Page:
Advertising agency office design has always fascinated. Even before joining the industry I interacted with agencies and appreciated the creative effort to dress up their workplaces. Office design is a complex puzzle of practicality, utility, image, productivity, and more. The intended result in the case of advertising agencies is to communicate the brand and culture of the business.
I have been involved in the design and decorating of six agency office spaces. These required attention to layout, spaciousness, flow, natural light, sound control, collaborative spaces, and break facilities. Unfortunately, individual work areas often get short-changed to accommodate a certain desired impact.
Ironically there is precious little differentiation among competing agencies when it comes to office design. I have been in over 100 offices of various advertising, branding, public relations, digital and media agencies. Based on my observations I can conclude they are not immune to trends and these trends force them to look the same.
Sadly too many agency office designs have one imperative…impress the client who may visit once a quarter for a few hours. As you can imagine, this will comes at the expense of employees who spend 60+ hours a week in the space. Office design is an opportunity to tell an agency’s story but a few macro trends are driving a lack of differentiation.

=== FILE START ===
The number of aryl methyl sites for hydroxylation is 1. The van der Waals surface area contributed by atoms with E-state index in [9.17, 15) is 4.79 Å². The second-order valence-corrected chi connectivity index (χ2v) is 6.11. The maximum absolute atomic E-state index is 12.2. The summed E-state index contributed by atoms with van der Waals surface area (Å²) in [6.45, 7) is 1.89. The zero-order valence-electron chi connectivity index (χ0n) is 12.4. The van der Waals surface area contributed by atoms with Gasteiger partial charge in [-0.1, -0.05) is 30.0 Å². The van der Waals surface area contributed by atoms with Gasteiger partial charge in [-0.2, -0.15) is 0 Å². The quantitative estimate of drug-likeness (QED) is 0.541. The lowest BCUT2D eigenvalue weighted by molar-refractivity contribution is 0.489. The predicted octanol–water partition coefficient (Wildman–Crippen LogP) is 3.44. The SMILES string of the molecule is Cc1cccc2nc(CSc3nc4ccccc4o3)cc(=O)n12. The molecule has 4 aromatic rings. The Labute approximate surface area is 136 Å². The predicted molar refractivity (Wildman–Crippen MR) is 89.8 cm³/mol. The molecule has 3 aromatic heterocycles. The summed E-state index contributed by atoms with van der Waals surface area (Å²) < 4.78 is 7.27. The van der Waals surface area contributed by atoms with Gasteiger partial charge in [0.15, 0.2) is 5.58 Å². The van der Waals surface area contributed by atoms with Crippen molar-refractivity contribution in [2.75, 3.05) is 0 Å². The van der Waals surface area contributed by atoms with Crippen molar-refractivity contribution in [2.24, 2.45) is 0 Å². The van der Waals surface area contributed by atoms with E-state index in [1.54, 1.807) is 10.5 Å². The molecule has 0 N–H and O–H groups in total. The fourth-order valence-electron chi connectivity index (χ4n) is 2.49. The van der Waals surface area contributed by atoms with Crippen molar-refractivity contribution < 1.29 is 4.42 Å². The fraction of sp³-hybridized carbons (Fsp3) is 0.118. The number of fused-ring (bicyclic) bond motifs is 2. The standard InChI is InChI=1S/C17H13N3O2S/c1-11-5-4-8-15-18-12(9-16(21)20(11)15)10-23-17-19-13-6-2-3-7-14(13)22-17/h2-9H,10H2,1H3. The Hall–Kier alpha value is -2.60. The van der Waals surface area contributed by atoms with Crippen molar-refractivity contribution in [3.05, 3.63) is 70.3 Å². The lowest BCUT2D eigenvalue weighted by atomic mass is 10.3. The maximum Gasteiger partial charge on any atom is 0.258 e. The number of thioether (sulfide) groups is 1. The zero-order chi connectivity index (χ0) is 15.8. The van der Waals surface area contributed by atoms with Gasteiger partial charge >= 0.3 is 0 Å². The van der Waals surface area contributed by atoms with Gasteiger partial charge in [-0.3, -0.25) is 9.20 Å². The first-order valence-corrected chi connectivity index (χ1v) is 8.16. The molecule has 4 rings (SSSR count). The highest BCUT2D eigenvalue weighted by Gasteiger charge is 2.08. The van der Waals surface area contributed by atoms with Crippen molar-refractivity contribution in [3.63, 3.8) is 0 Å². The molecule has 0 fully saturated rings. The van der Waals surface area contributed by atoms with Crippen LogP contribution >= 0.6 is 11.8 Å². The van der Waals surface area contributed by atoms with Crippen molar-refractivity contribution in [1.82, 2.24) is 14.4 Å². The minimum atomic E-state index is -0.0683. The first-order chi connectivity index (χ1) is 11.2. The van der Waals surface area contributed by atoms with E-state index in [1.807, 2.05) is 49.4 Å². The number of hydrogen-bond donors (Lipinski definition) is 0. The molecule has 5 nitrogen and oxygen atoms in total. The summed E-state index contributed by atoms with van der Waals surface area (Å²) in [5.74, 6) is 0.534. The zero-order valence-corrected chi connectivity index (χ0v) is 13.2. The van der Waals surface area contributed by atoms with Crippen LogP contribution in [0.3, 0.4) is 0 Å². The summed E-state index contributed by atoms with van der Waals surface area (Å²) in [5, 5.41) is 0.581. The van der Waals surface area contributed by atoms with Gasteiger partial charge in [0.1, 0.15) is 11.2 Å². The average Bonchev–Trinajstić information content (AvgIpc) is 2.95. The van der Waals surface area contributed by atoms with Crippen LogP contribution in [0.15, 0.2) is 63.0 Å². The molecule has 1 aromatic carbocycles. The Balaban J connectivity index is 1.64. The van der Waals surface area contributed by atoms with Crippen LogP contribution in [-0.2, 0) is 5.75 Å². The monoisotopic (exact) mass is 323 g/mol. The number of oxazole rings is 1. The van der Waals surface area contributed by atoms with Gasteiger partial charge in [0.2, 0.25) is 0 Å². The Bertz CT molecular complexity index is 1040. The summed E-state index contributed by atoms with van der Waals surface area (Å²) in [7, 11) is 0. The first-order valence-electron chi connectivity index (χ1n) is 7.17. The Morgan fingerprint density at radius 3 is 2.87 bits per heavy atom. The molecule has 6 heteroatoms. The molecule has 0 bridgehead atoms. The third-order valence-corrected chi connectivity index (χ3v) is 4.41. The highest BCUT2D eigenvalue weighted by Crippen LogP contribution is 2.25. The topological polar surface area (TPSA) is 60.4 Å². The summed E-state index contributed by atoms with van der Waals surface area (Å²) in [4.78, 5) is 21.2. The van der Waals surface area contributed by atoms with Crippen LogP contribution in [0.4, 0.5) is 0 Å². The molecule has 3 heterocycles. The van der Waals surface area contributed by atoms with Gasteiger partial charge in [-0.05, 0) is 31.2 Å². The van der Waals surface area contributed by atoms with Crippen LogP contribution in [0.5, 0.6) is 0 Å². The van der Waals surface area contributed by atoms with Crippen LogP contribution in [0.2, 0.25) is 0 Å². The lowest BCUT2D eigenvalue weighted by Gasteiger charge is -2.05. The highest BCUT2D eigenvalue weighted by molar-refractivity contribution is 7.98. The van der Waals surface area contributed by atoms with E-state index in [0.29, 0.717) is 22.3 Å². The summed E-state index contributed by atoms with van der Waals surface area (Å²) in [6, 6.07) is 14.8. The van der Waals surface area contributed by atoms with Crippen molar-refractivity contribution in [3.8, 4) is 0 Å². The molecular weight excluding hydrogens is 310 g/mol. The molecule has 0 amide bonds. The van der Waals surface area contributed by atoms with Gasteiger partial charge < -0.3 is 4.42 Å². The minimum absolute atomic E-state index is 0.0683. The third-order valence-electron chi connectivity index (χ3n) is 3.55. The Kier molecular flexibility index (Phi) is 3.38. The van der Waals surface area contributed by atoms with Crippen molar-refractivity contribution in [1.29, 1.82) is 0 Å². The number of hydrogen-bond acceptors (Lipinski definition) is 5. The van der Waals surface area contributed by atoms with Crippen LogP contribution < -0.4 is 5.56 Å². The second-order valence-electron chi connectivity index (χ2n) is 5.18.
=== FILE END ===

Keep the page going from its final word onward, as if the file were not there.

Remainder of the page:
Look Like a Restaurant
I have done a few double-takes when entering an agency office. In some cases I thought I was on the wrong floor in the wrong building. Tons of agencies are striving to look like a high-end restaurant, a hip lounge, pub, coffee bar, summer patio or all of the above. A designer told me this directive originated from agency leaders who believed the millennial workforce wanted to be in a bar at all times. I am not talking about just the office kitchen or eating area. This design dominates the entire space. It also has a productivity factor…it is employed so the staff do not leave for a bite or drink offsite. Staff should be encouraged to get out, observe, and interact with people who may buy their client’s brands.